The production of classical footwear is long and laborious. The work process of making boots consists of preparing the skins, designing the patterns, cutting and sewing the parts of the skins together. The tools used are the women’s knife Ulu, scraping blades, scraping plates, stretching frames, needles, thimbles, sinews or threads and boot stretchers.[2]

On the scraping board, the fat and loose tissue of the sealskin is removed. After a few washing processes, it is stretched in a frame to dry. The skins are made supple by various working methods, especially fulling (in the past this included soft chewing), and in some areas they are also watered again with the addition of chemicals. For waterproof wet-weather ceramics, seal skins are also dehaired by shearing. In the past, the hair was removed by plucking. The methods of trimming vary considerably from region to region. Industrially tanned skins, which are also used throughout the Arctic today, are less suitable for certain uses, as they usually contain less fat in the leather and are therefore less waterproof. Regionally, the hide is also subsequently dyed or bleached in the early spring sun at temperatures below freezing. With variations, the preparation of caribou skins is done in the same way as seal skins.[2]

The basic components of footwear are upper leather, sole and upper. For soles, there are three basic types: hard folded (boot-shaped), soft folded and smooth, without folds. As for the uppers, there are five varieties: encompassing the entire foot, extending halfway around the foot, covering the top of the foot, extending up to the calf, and forming a common part with the upper. Shanks are made mainly in six heights: to the ankle, to mid-calf, to below the knee, knee-high, above the knee, and thigh-high. These different types of sole, upper leather, possibly a side stripe and the upper can be combined in many ways. Experienced seamstresses draw the patterns freehand on the coat. The usual method today is to apply them with previously made or passed on reusable stencils. These can be old, handed down or newly designed shapes.[2]

Before sewing, the fur is soaked for some time, or only the edges of the seam are kept damp. In the 1990s, sewing was mostly still done with needle and thread, less often with a machine. Sewing is done from right to left, with about five to six looping stitches per centimeter. It is important to make the seams as tight as possible and thus waterproof. Sole holes in hairy hides are repaired by putting on a hide patch, whereby the thread coming from the inside must not pierce the patch completely, so that it does not wear out when worn.[2]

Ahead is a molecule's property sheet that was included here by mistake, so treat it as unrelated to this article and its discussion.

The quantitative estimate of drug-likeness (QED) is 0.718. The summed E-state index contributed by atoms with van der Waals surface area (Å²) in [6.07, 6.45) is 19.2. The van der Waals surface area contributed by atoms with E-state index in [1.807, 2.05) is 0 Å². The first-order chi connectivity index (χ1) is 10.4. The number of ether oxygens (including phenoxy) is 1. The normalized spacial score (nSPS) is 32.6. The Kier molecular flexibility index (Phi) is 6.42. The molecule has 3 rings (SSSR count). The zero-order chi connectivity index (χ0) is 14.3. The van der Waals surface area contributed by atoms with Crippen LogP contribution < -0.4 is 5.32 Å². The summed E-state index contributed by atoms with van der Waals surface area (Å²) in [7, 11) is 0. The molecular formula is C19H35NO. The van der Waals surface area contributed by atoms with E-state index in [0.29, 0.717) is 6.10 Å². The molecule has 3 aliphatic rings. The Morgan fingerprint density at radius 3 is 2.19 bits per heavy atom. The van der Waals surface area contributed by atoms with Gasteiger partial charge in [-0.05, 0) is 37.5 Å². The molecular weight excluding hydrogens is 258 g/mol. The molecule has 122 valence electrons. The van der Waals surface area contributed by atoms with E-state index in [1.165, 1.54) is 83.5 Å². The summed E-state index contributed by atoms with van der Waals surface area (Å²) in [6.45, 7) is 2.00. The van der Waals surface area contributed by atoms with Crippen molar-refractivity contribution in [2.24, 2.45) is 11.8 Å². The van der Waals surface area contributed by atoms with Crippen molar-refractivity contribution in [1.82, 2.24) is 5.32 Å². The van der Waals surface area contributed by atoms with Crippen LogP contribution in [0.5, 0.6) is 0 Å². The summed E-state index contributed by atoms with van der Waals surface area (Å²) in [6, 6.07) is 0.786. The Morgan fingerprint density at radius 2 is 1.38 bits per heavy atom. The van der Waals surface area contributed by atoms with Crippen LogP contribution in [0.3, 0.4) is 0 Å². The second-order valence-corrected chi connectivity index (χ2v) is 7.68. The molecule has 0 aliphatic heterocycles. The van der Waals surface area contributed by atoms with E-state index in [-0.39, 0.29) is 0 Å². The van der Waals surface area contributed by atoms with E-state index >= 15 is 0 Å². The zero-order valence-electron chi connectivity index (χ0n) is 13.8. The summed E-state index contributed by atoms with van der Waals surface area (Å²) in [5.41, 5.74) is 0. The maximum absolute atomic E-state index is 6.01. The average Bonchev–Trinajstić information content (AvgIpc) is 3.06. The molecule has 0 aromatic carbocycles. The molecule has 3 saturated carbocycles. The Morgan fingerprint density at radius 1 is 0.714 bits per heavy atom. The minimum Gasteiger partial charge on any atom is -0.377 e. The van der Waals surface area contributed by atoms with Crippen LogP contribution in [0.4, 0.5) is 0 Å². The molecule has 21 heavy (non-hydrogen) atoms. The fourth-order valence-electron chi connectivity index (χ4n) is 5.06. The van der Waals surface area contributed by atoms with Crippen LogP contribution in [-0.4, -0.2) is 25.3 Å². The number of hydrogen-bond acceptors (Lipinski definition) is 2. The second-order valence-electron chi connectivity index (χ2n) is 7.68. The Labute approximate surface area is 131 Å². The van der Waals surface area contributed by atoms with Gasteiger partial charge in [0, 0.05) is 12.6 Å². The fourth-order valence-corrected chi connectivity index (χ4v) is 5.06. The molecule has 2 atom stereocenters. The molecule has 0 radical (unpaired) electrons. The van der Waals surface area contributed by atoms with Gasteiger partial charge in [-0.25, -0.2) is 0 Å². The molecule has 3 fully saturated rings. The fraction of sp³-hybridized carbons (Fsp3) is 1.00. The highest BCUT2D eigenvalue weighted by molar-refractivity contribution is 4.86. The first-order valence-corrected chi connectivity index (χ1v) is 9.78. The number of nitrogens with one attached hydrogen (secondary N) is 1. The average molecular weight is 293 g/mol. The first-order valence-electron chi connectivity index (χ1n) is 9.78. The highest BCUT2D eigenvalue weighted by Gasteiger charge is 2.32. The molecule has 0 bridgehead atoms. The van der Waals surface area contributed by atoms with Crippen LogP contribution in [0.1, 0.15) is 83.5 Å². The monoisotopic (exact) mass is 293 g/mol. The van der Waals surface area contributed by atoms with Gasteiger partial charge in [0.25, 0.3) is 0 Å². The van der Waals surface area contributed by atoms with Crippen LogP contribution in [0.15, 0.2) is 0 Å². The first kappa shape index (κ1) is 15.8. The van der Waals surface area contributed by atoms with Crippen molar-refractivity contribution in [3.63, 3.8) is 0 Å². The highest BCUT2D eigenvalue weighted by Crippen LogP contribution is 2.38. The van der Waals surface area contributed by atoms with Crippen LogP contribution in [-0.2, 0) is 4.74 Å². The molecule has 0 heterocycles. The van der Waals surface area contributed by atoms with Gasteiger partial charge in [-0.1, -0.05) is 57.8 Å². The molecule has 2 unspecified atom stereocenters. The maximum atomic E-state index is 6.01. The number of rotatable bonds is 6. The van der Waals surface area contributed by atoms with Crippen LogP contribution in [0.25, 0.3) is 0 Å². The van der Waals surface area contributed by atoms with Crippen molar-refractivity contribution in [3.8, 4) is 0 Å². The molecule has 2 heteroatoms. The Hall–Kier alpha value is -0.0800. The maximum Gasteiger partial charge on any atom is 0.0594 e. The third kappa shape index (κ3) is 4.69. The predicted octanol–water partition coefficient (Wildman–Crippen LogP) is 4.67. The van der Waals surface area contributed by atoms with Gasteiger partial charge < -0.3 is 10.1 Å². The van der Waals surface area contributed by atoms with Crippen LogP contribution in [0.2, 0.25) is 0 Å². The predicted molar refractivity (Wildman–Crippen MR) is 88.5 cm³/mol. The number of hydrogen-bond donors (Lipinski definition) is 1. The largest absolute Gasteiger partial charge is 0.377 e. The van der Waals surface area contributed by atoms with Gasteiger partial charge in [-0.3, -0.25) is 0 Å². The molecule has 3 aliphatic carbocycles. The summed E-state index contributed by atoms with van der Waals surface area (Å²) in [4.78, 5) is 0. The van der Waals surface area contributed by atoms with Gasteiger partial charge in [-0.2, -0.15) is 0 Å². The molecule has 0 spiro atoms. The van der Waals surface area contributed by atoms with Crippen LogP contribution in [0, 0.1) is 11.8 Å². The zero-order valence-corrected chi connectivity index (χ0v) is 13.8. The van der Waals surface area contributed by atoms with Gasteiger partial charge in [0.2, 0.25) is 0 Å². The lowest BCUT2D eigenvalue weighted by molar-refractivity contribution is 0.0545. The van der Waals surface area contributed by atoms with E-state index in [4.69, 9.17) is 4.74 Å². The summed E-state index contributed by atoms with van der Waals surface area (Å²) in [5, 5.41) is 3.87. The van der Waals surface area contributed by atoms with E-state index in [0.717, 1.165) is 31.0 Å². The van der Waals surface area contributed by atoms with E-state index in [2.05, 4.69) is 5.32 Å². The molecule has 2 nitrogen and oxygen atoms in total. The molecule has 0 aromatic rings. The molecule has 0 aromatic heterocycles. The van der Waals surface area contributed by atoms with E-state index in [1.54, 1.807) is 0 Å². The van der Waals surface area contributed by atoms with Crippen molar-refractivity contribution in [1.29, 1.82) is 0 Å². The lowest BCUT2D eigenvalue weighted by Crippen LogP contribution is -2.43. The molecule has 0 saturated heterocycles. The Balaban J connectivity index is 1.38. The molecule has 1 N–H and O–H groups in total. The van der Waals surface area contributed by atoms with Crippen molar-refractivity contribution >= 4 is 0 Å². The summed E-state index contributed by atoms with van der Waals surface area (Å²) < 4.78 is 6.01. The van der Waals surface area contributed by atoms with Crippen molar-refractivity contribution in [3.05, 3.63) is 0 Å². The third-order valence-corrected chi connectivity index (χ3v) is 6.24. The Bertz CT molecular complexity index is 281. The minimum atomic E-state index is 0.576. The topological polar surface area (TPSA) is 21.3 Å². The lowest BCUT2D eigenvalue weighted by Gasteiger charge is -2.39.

Mukluk and Kamik as trade names

The names Mukluk and Kamik have since been adopted by industrial manufacturers of footwear for their products, which often do not correspond to Eskimo boots, Kamik as a registered trademark for outdoor footwear. The attempt of the Inuit to have their patterns, which are mostly based on classical models, protected as intellectual property for themselves,[3] was unsuccessful.


  1. Inuktitut Living Dictionary: kamik. Retrieved 15 April 2015.
  2. a b c d e f g h i j k l
    Jill Oakes, Rick Riewe: The Art of Inuit Women: Proud Boots, Treasures of Fur. Frederking & Thaler, Munich 1996, ISBN 3-89405-352-6.
  3. Phillip Bird: Intellectual Property Rights and the Inuit Amauti. A Case Study. Prepared for The World Summit on Sustainable Development by Pauktuutit Inuit Women’s Association. July 2002. retrieved 25 April 2015.

See also

Commons: Eskimo boots– Collection of images, videos and audio files

Commons: Fur boots– Collection of images, videos and audio files

Commons: Clothing of the Inuit– Collection of images, videos and audio files

Commons: Fur clothing of the Inuit– Collection of images, videos and audio files

Commons: Footwear made of fur– Collection of images, videos and audio files